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Pros: The laptop is very rugged and seems to have all of the bells and whistles that is expected of a high end laptop. The CPU is more than adequate for gamers and offers plenty for power users that also will use it for 3D rendering or multiple virtual machines.
The dedicated graphics card runs extremely stable even at high temperatures while bench testing (90 deg. c.)
The onboard RAID performance rivals even a Samsung 840 Pro.
Cons: I would NEVER recommend this laptop to a non-tech user. A user that intends to purchase this laptop should know how to troubleshoot driver problems and possibly know how to walk BSOD memory dump (or have someone willing to help them do it).
This laptop runs stable with the original software that was installed on it. However, once you upgrade several core Windows updates or upgrade to Windows 8.1, several of the drivers that were poorly coded continue to make assumptions that no longer hold true. The result, is drivers that cause an invalid interrupt or action - causing the laptop to BSOD.
Upgrading to the latest drivers will not fix the problem alone. To fix the issues after upgrading to Windows 8.1 (and possibly some core updates in Windows 8), you will need to:
(NOTE: Before updating to Windows 8.1, uninstall your touchpad driver and your nVidia driver. Otherwise, you will crash with a BSOD on your first shutdown after upgrading - not critical, just more of a nuisance)
1) Update both the BIOS and EC firmware of the laptop with the downloads available at MSI.
2) Update all other drivers found on MSI website EXCEPT nVidia, Intel integrated video, KillerNIC and Realtek Audio.
3) Update the Intel integrated graphics chipset from Intel's website (not the outdated drivers found on MSI) - otherwise, you will get the occasional BSOD that occurs within direct draw functions of Aero (the fancy Windows desktop)
4) Download the Killer NIC drivers and cleaner from Killer Gaming's website. Uninstall the existing drivers. Run the driver cleaner. Restart. Run the new driver installer. Restart. Go into your Services panel. Shutdown and disable "Qualcomm Atheros Killer Service V2". Using regedit, or startup in your task manager, find any reference to "Network Manager" (which will point to the Qualcomm Atheros folder) and either remove it or disable it.
This should solve pretty much any of the Killer NIC issues that will constantly plague you randomly. Most of these BSODs will involve TCPIP.sys or stack traces that don't specify anything in particular but identify a fault in a driver.
5) Uninstall the Realtek audio drivers (you can leave the Sound Blaster cinema driver install). Restart and let Windows install the Microsoft WHQL certified drivers.
The Realtek drivers are what was causing a lot of BSODs while gaming for myself. I used WinDbg to walk to the stack trace of my memory dumps and then ran the lmv command which lists all of the loaded drivers during the time of the BSOD. The Realtek driver that is included with the laptop is dated as 2006.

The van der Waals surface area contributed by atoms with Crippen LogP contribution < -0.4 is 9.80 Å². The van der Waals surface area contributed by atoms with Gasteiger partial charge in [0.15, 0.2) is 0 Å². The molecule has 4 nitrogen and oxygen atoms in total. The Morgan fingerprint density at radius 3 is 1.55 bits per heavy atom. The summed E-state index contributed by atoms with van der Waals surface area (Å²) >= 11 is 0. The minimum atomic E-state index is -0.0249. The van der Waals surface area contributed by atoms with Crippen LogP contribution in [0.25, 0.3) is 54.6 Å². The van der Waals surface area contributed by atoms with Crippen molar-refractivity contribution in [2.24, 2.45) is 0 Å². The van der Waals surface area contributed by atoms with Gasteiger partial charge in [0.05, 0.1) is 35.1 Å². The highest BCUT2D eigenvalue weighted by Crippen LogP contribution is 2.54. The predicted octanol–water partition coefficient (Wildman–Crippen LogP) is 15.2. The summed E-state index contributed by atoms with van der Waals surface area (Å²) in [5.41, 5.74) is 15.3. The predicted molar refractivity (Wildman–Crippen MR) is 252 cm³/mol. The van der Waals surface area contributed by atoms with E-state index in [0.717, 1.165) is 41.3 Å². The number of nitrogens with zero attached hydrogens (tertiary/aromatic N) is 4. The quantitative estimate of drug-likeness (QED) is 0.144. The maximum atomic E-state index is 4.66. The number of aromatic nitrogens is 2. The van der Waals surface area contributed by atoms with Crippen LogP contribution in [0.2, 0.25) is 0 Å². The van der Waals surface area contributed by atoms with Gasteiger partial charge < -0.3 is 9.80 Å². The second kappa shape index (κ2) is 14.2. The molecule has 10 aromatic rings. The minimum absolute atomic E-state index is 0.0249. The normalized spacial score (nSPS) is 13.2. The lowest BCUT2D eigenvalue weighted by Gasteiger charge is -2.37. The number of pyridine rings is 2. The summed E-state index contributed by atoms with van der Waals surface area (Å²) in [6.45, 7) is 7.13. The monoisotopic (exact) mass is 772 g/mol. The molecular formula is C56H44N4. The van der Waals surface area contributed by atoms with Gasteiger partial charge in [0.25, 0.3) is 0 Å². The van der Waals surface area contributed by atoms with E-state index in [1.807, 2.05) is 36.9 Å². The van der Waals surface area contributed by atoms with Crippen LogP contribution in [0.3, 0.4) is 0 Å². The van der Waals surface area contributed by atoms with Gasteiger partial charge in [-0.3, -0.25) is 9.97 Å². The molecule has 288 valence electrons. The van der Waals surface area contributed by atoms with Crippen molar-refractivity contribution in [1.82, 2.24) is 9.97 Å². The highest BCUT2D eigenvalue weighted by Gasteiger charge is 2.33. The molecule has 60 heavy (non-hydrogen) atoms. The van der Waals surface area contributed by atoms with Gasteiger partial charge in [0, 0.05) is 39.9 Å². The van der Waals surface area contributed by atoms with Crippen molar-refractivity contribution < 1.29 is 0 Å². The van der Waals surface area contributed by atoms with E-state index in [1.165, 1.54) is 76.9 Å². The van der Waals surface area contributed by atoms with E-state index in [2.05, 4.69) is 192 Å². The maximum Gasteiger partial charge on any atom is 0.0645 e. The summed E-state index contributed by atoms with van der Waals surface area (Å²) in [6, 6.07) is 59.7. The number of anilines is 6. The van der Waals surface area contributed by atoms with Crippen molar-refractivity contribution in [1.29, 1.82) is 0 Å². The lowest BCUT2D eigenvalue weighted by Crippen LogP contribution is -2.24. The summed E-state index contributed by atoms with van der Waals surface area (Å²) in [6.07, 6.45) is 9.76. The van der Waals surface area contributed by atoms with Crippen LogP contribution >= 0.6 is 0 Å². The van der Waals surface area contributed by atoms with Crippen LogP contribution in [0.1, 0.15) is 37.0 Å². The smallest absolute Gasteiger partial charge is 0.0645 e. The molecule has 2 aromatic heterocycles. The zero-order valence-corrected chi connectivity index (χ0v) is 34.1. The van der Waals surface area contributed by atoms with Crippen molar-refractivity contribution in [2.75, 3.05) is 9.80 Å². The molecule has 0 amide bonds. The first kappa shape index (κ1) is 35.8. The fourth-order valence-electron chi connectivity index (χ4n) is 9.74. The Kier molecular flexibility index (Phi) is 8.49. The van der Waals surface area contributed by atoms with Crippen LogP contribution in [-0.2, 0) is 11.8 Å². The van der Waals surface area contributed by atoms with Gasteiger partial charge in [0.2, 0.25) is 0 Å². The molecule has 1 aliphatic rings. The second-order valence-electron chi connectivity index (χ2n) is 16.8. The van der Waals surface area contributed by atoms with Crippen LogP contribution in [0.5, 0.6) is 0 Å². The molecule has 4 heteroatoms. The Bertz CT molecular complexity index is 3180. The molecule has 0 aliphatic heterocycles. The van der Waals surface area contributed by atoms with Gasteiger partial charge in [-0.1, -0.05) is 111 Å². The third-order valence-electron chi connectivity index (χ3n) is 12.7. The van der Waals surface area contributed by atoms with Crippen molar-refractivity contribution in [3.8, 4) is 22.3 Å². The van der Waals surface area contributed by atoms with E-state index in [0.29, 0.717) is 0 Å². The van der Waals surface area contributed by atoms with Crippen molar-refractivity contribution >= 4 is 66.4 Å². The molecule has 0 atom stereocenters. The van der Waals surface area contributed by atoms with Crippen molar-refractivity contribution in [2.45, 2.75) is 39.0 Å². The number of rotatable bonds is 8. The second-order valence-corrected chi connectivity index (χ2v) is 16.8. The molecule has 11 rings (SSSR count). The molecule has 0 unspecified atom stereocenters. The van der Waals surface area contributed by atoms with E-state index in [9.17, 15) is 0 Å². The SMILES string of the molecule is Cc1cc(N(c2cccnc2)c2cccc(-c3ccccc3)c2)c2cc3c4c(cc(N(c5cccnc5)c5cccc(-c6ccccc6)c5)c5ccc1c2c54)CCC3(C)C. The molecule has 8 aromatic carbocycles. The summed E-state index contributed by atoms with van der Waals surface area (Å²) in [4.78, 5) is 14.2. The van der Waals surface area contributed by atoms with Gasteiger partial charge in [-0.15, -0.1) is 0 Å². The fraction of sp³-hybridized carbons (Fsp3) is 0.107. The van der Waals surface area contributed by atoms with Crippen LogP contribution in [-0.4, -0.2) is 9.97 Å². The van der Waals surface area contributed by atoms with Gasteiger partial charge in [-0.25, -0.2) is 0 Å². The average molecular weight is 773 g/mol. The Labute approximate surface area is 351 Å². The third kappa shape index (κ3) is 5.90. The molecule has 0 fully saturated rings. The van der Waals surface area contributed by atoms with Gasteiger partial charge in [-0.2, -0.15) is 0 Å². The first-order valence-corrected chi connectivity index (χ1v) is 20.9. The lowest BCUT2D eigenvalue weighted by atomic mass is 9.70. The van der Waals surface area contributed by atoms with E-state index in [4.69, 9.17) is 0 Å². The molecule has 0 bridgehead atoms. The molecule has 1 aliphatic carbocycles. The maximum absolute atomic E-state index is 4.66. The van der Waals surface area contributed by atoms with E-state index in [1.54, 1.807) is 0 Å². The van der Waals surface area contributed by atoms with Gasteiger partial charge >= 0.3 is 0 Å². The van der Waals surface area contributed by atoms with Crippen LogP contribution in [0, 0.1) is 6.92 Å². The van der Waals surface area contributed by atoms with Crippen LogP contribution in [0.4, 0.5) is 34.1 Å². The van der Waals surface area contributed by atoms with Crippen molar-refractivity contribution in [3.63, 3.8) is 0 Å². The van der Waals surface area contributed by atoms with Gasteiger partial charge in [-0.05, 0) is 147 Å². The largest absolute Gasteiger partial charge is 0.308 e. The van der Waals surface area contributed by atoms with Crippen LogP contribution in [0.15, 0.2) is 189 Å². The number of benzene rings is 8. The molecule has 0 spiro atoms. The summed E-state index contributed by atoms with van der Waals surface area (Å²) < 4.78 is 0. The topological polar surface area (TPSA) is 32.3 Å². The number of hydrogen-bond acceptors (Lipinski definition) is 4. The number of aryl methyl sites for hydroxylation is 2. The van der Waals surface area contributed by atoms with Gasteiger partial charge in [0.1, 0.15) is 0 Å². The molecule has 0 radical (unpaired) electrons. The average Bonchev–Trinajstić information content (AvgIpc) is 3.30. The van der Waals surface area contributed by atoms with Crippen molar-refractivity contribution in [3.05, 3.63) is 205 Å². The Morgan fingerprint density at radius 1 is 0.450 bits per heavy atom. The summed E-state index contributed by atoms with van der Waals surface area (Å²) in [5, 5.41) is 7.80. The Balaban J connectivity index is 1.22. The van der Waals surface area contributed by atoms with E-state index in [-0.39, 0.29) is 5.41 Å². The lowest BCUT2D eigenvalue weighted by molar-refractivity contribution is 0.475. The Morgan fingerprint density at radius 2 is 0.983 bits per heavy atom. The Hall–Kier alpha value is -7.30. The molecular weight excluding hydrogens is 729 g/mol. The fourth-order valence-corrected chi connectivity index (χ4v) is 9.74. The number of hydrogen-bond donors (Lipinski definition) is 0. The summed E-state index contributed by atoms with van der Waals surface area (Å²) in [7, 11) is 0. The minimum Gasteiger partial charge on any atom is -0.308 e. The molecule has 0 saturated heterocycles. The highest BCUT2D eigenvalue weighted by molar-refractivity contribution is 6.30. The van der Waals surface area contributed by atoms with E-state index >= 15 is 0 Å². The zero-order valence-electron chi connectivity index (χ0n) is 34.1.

I went to RealTek's website and downloaded the latest drivers and extracted the setup files. Low and behold, RealTek's audio drivers are for Vista and using an INF trick, they have gotten the audio driver to install in Windows 8 and 8.1. However, it will throw exceptions under heavy gaming.
After all of the above - the laptop has been rock solid stable. I use it for both gaming, pro
Other Thoughts: I know it seems that I listed a lot of Cons. However, these are all software related and are the fault of poorly programmed or executed decision making of the teams responsible for creating the drivers.
This is not an issue of Windows 8 being a poor OS. Windows 8 is more of a personal preference on whether or not you like it. Microsoft is not responsible for the quality of the drivers when downloaded from the manufacturer's website.
The only real con of the laptop that I have is that the hard drives are not replaceable without breaking the warranty seal. However, given my explanation above on how to resolve several BSOD issues - you can probably tell that I would never need MSI's warranty anyway. :-)
That being said - I would also like to point out that the second hard drive that is included is only a 5400RPM drive and is only suitable for documents, music and game installation folders. If you plan to have any work data for VMware virtual guest environments, object or scene data for 3D software, or scratch disks for high end photography work or non-linear video editing - use the onboard RAID - or upgrade the secondary drive with a Samsung 840 EVO 1GB SSD.
This review is from: The Elder Scrolls Anthology PC Game
Pros: Great way to go back and catch up on the parts of the series you may have missed out on.
Cons: There are a couple extra disks that were included that you never have to install. Even the FAQ in the help/support section of Bethesda it informs you to skip 2 of the disks included.READ FULL REVIEW